Over the past few years, national domestic and international policy behaviour has attracted considerable scholarly attention. Approaches to this issue vary from those that emphasise strong societal influences such as the role of interest groups and political elites, to those that focus on influences derived from within the state such as the role of bureaucrats and veto players, and those that examine forces external to the nation such as stronger nation states and international institutions. One neglected area in these scholarly debates is whether these theoretical approaches can account for the emergence of radical change in policy-making processes and policy choices of a nation? For this reason, policy-making in Venezuela presents as a particularly interesting case study with which to test the utility of these policy behaviour models. Since the election of Hugo Chávez in 1998,Venezuela has undergone significant political and societal transformations under the banner of the Bolívarian revolution. The nation has witnessed the emergence of a radically different approach to policy-making that has transformed the governance of the Venezuelan state domestically, and redefined its role regionally and internationally. These radical changes are particularly evident when contrasted with the period of the Fourth Republic immediately prior to Hugo Chávez‘s rise to power during the late 1990s. What best explains the emergence of radical policy change in a nation? This thesis seeks to answer this question by assessing the explanatory powers of several models of policy-making against the case study of Venezuelan policy-making during the period of the Chávez government. Therefore, this thesis will trace the historical events that led to the decline of the Fourth Republic of Venezuela and Punto Fijo democracy and the rise of Hugo Chávez and his Bolívarian revolution during the Fifth Republic of Venezuela. Moreover, by historically tracing key political events, this thesis will show how President Chávez overcame several challenges during the first five years of his presidency and ultimately achieved a domestic consolidation and centralisation of power in the role of the President. This consolidation of power allowed President Chávez to concentrate on matters of foreign policy, both regionally and further abroad, most notably in the second half of President Chávez‘s decade in power. During this time, Venezuelan foreign policy emerged as a radical and influential force in regional and foreign affairs.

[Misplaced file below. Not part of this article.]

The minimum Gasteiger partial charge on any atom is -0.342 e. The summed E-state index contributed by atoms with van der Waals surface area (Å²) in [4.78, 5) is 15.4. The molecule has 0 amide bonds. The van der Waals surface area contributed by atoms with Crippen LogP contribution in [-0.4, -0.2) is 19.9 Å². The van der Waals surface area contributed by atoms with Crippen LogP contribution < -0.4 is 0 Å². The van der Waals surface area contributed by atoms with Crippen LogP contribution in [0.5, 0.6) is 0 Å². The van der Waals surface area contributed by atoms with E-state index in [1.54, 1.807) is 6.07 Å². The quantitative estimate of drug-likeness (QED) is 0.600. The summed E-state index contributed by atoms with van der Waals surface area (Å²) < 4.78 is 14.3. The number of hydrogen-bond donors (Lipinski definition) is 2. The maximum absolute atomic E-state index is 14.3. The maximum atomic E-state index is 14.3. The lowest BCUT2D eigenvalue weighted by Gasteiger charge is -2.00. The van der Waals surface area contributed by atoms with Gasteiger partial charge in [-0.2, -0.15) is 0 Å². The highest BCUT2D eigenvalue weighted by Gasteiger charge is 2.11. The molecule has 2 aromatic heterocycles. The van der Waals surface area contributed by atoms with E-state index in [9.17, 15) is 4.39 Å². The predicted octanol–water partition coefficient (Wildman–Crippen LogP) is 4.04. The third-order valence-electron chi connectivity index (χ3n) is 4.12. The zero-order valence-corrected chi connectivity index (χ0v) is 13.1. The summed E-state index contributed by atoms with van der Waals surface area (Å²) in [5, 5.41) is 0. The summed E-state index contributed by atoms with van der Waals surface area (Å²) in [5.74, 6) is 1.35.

|Date of Award||2010|
|Supervisor||Mark Turner (Supervisor) & Mary Walsh (Supervisor)|